Region sets electricity use record: Lowell Sun 10/10/11

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Region sets electricity use record: Lowell Sun 10/10/11

Postby edriverpines on Mon Oct 11, 2010 3:40 pm

Region sets electricity use record
The Lowell Sun
Updated: 10/11/2010 12:22:13 PM EDT


HOLYOKE, Mass. (AP) -- Despite the weak economy, electricity consumers in New England have set new records for power use.

ISO-New England, the Holyoke-based grid operator for the region, says peak demand hit record levels in May and September. The region also set an all-time record in electricity consumption for one month in July.

ISO-New England says July was the second-hottest July in New England since 1960 and New England's all-time electricity consumption for one month was recorded that month at 13,385 gigawatt hours.

The previous one-month consumption record was set in July 2006, with 13,365 gigawatt hours of electricity used.

Energy consumption in June, July and August totaled 36,863 gigawatt hours, ranking summer 2010 in third place behind summer 2005 and summer 2006.




Read more: http://www.lowellsun.com/ci_16310071#ixzz12529CFOT
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Re: Region sets electricity use record: Lowell Sun 10/10/11

Postby edriverpines on Mon Oct 11, 2010 4:15 pm

Quotes: “The lease, which is another major step toward construction of America’s first offshore wind farm, calls for an annual fee of $88,278 until the project is up and running. The lease fee jumps to 2 percent of operating revenues for the first 15 years and then to 7 percent in later years. The first year’s fee would generate about $2 million.”

Quote: “By comparison, royalty fees for offshore oil and natural gas facilities run from 12.5 percent to 18.75 percent.”

Quote: “Opponents of Cape Wind said the fight isn’t over, pointing to a number of environmental lawsuits that have already been filed against the project.”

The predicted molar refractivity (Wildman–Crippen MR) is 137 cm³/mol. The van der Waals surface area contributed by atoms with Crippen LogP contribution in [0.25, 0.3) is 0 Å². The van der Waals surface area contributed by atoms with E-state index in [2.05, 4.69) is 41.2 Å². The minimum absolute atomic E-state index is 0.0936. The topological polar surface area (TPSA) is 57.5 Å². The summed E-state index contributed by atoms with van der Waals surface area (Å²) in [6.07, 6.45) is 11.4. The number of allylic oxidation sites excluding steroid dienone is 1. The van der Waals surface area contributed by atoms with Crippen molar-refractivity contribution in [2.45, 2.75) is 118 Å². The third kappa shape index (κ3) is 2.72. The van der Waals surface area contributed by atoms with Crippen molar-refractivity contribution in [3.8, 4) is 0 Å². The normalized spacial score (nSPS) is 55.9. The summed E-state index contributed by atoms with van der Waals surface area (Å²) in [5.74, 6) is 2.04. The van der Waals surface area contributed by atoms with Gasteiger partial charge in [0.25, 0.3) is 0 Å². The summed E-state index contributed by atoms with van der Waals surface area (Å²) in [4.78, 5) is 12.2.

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Feds award Cape Wind a sweet 28-year lease deal

By Jay Fitzgerald | Thursday, October 7, 2010 | http://www.bostonherald.com | Business & Markets

Cape Wind’s new long-term lease of federal waters in Nantucket Sound calls for super-low royalty fees designed to spur development of offshore wind power in America.

U.S. Interior Secretary Ken Salazar, who earlier this year gave a tentative thumbs up for the 130-turbine wind farm, announced yesterday that the feds and Cape Wind Associates have signed a 28-year lease for 25 square miles of federal waters off Cape Cod and the Islands.

The lease, which is another major step toward construction of America’s first offshore wind farm, calls for an annual fee of $88,278 until the project is up and running. The lease fee jumps to 2 percent of operating revenues for the first 15 years and then to 7 percent in later years. The first year’s fee would generate about $2 million.

By comparison, royalty fees for offshore oil and natural gas facilities run from 12.5 percent to 18.75 percent.

But supporters of Cape Wind noted yesterday that offshore oil and gas royalty fees are “riddled with loopholes” that sometimes allow energy companies to pay very little, if anything, in fees when drilling offshore.

Sue Reid, a senior attorney for the Conservation Law Foundation, said comparing Cape Wind’s operating fees to the book fees of oil platforms is an “apples to oranges” comparison. Oil companies extract a finite amount of actual fossil fuels when they drill, while wind farms merely use an inexhaustable supply of wind, she said.

But Cape Wind’s stipulated low fees are nevertheless yet another example of the government assisting development of wind power and other renewable-energy technologies. Cape Wind is also expected to be reimbursed about $600 million, via tax credits, after expected construction of the $2 billion wind farm.